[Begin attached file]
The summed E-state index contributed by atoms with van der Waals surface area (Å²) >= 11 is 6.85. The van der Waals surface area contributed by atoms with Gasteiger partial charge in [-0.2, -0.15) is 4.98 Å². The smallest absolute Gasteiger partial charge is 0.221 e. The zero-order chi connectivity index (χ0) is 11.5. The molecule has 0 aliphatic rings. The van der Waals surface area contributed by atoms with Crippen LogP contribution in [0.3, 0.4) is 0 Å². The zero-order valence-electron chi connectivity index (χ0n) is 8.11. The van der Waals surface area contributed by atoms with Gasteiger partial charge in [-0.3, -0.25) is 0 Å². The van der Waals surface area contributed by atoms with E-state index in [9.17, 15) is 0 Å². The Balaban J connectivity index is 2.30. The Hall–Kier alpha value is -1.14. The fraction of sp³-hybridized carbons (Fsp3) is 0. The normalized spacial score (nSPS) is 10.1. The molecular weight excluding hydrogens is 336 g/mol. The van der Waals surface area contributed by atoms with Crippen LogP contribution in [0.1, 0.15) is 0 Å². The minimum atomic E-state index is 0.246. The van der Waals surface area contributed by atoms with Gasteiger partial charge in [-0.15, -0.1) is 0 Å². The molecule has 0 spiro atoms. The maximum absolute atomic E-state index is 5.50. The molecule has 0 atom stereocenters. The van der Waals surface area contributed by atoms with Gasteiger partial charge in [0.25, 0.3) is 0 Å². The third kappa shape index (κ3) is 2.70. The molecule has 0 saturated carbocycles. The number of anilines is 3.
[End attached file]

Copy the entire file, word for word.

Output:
The summed E-state index contributed by atoms with van der Waals surface area (Å²) >= 11 is 6.85. The van der Waals surface area contributed by atoms with Gasteiger partial charge in [-0.2, -0.15) is 4.98 Å². The smallest absolute Gasteiger partial charge is 0.221 e. The zero-order chi connectivity index (χ0) is 11.5. The molecule has 0 aliphatic rings. The van der Waals surface area contributed by atoms with Crippen LogP contribution in [0.3, 0.4) is 0 Å². The zero-order valence-electron chi connectivity index (χ0n) is 8.11. The van der Waals surface area contributed by atoms with Gasteiger partial charge in [-0.3, -0.25) is 0 Å². The van der Waals surface area contributed by atoms with E-state index in [9.17, 15) is 0 Å². The Balaban J connectivity index is 2.30. The Hall–Kier alpha value is -1.14. The fraction of sp³-hybridized carbons (Fsp3) is 0. The normalized spacial score (nSPS) is 10.1. The molecular weight excluding hydrogens is 336 g/mol. The van der Waals surface area contributed by atoms with Crippen LogP contribution in [0.1, 0.15) is 0 Å². The minimum atomic E-state index is 0.246. The van der Waals surface area contributed by atoms with Gasteiger partial charge in [-0.15, -0.1) is 0 Å². The molecule has 0 spiro atoms. The maximum absolute atomic E-state index is 5.50. The molecule has 0 atom stereocenters. The van der Waals surface area contributed by atoms with Gasteiger partial charge in [0.25, 0.3) is 0 Å². The third kappa shape index (κ3) is 2.70. The molecule has 0 saturated carbocycles. The number of anilines is 3.